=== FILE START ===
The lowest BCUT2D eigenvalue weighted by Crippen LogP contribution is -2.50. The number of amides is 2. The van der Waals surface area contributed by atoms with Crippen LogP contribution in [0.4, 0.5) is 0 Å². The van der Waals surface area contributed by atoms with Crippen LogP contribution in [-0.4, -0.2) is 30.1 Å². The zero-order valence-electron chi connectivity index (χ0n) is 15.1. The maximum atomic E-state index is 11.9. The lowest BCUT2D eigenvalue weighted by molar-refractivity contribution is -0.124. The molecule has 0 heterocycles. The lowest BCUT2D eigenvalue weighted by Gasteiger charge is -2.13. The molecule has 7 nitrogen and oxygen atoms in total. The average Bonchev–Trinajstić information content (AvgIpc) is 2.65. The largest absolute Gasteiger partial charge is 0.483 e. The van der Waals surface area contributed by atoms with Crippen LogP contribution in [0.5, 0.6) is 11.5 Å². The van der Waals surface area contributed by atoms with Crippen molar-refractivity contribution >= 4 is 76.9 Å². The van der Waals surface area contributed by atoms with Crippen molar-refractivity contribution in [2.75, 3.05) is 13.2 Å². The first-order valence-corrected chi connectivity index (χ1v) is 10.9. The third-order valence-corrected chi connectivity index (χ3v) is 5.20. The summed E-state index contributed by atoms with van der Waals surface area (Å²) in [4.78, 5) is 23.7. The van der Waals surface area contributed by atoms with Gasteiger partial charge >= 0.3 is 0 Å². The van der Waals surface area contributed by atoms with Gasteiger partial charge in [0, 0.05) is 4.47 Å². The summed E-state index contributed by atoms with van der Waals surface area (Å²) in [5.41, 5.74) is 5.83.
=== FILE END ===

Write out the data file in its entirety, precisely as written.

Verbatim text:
The lowest BCUT2D eigenvalue weighted by Crippen LogP contribution is -2.50. The number of amides is 2. The van der Waals surface area contributed by atoms with Crippen LogP contribution in [0.4, 0.5) is 0 Å². The van der Waals surface area contributed by atoms with Crippen LogP contribution in [-0.4, -0.2) is 30.1 Å². The zero-order valence-electron chi connectivity index (χ0n) is 15.1. The maximum atomic E-state index is 11.9. The lowest BCUT2D eigenvalue weighted by molar-refractivity contribution is -0.124. The molecule has 0 heterocycles. The lowest BCUT2D eigenvalue weighted by Gasteiger charge is -2.13. The molecule has 7 nitrogen and oxygen atoms in total. The average Bonchev–Trinajstić information content (AvgIpc) is 2.65. The largest absolute Gasteiger partial charge is 0.483 e. The van der Waals surface area contributed by atoms with Crippen LogP contribution in [0.5, 0.6) is 11.5 Å². The van der Waals surface area contributed by atoms with Crippen molar-refractivity contribution >= 4 is 76.9 Å². The van der Waals surface area contributed by atoms with Crippen molar-refractivity contribution in [2.75, 3.05) is 13.2 Å². The first-order valence-corrected chi connectivity index (χ1v) is 10.9. The third-order valence-corrected chi connectivity index (χ3v) is 5.20. The summed E-state index contributed by atoms with van der Waals surface area (Å²) in [4.78, 5) is 23.7. The van der Waals surface area contributed by atoms with Gasteiger partial charge >= 0.3 is 0 Å². The van der Waals surface area contributed by atoms with Gasteiger partial charge in [0, 0.05) is 4.47 Å². The summed E-state index contributed by atoms with van der Waals surface area (Å²) in [5.41, 5.74) is 5.83.